Changing the law in any country is rarely a speedy process and China is no exception. After significant debate and multiple drafts circulated over a three-year period, the legislative body of China recently adopted an amendment to the Patent Law.
First enacted in 1984, the Patent Law was previously amended in 1992 and 2001. This "Third Amendment" will become effective on October 1, 2009.
It is another step taken by the PRC to further harmonize its patent laws with the rest of the world. Foreign companies doing business in the PRC should be aware of the various changes brought into effect by the Third Amendment, including a change to the novelty standard, restrictions on inventions based on genetic resources, and a streamlining of enforcement.
The Third Amendment has a new "novelty standard". That is the invention must be different from so-called "existing technology" anywhere in the world.
Another major change introduced by the Third Amendment relates to inventions involving genetic resources. The Third Amendment explicitly prohibits the granting of a patent for any invention relying on unlawful use or acquisition of genetic resources.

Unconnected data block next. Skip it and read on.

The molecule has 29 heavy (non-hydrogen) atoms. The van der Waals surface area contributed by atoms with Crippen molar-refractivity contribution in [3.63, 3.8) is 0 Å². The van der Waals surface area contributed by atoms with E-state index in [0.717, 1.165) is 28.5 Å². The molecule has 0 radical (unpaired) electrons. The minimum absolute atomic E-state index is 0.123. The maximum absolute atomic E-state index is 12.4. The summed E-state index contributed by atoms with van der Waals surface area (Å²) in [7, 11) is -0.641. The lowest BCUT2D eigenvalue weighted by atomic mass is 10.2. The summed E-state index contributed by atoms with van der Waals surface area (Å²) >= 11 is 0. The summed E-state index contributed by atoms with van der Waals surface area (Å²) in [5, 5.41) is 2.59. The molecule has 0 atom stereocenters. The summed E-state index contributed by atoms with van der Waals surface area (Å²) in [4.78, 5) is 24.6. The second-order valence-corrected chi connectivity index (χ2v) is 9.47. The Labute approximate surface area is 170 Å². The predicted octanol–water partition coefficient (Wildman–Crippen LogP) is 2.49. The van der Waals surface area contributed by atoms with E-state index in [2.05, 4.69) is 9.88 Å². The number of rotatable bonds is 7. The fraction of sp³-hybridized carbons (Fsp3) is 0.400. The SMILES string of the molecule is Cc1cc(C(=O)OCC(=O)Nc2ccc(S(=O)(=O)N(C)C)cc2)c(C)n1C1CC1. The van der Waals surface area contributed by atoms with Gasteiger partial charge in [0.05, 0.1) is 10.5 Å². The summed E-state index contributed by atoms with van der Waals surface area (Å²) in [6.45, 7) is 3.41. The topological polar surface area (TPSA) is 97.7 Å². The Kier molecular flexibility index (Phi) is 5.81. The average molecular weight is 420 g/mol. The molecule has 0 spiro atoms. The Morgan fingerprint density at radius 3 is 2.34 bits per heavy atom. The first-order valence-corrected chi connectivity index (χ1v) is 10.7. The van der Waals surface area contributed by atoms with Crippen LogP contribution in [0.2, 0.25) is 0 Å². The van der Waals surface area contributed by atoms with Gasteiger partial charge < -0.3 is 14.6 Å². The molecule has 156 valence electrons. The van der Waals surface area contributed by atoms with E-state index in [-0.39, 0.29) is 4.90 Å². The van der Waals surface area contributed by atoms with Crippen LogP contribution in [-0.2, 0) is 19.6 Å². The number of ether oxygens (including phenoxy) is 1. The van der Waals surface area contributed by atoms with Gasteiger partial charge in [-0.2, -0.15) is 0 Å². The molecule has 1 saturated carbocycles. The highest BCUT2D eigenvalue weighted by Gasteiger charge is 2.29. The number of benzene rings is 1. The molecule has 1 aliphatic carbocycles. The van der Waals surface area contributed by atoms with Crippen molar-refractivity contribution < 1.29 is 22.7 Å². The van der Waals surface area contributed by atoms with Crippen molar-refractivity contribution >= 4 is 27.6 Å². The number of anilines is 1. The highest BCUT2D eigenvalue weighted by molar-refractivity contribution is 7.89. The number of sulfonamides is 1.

Any foreign parties carrying on research and development in the PRC should be aware of a new clearance requirement for patent applications in the Third Amendment. The current Patent Law requires that patent applications for inventions developed in the PRC first be filed in the PRC. The Third Amendment replaces this first-filing requirement with a new clearance procedure. The clearance process requires any entity or individual interested in filing a foreign patent application for inventions "completed" in the PRC to apply to SIPO for clearance on a confidential basis prior to any foreign filing. Failure to comply with this new clearance requirement will cause the loss of patent rights for the invention in the PRC. This is very important and needs to be clearly understood. If it invented in China it has to be registered there first.
The Third Amendment also attempts to strengthen patent enforcement in the PRC. Unlike Canada, the PRC has a dual-track system for litigating patent infringement; one is administrative, the other judicial. The Third Amendment prescribes new limits on statutory damages for patent infringement in both administrative and judicial proceedings.
Where the infringer did not profit from the infringement, the maximum fine has increased from RMB50,000 to RMB200,000. The maximum statutory damages that may be granted by a court is RMB1,000,000.
There is much more and Mondaq has a very complete article on this important subject.